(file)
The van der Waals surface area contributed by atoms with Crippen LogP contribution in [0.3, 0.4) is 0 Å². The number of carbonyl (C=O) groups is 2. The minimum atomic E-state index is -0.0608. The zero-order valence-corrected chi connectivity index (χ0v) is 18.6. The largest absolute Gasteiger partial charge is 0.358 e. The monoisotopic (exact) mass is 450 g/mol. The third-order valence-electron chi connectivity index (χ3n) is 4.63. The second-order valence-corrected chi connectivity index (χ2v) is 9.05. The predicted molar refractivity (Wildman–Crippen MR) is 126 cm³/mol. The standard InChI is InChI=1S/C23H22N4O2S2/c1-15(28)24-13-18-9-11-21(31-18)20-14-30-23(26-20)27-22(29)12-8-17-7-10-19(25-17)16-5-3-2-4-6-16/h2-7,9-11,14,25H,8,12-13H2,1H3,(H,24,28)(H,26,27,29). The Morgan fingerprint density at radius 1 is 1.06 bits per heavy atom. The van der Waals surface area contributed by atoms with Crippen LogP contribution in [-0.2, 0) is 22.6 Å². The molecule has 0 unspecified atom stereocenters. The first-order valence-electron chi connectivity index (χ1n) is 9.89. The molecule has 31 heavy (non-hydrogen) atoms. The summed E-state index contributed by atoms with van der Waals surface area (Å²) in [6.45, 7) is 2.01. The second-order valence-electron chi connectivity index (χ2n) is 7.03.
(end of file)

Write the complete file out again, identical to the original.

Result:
The van der Waals surface area contributed by atoms with Crippen LogP contribution in [0.3, 0.4) is 0 Å². The number of carbonyl (C=O) groups is 2. The minimum atomic E-state index is -0.0608. The zero-order valence-corrected chi connectivity index (χ0v) is 18.6. The largest absolute Gasteiger partial charge is 0.358 e. The monoisotopic (exact) mass is 450 g/mol. The third-order valence-electron chi connectivity index (χ3n) is 4.63. The second-order valence-corrected chi connectivity index (χ2v) is 9.05. The predicted molar refractivity (Wildman–Crippen MR) is 126 cm³/mol. The standard InChI is InChI=1S/C23H22N4O2S2/c1-15(28)24-13-18-9-11-21(31-18)20-14-30-23(26-20)27-22(29)12-8-17-7-10-19(25-17)16-5-3-2-4-6-16/h2-7,9-11,14,25H,8,12-13H2,1H3,(H,24,28)(H,26,27,29). The Morgan fingerprint density at radius 1 is 1.06 bits per heavy atom. The van der Waals surface area contributed by atoms with Crippen LogP contribution in [-0.2, 0) is 22.6 Å². The molecule has 0 unspecified atom stereocenters. The first-order valence-electron chi connectivity index (χ1n) is 9.89. The molecule has 31 heavy (non-hydrogen) atoms. The summed E-state index contributed by atoms with van der Waals surface area (Å²) in [6.45, 7) is 2.01. The second-order valence-electron chi connectivity index (χ2n) is 7.03.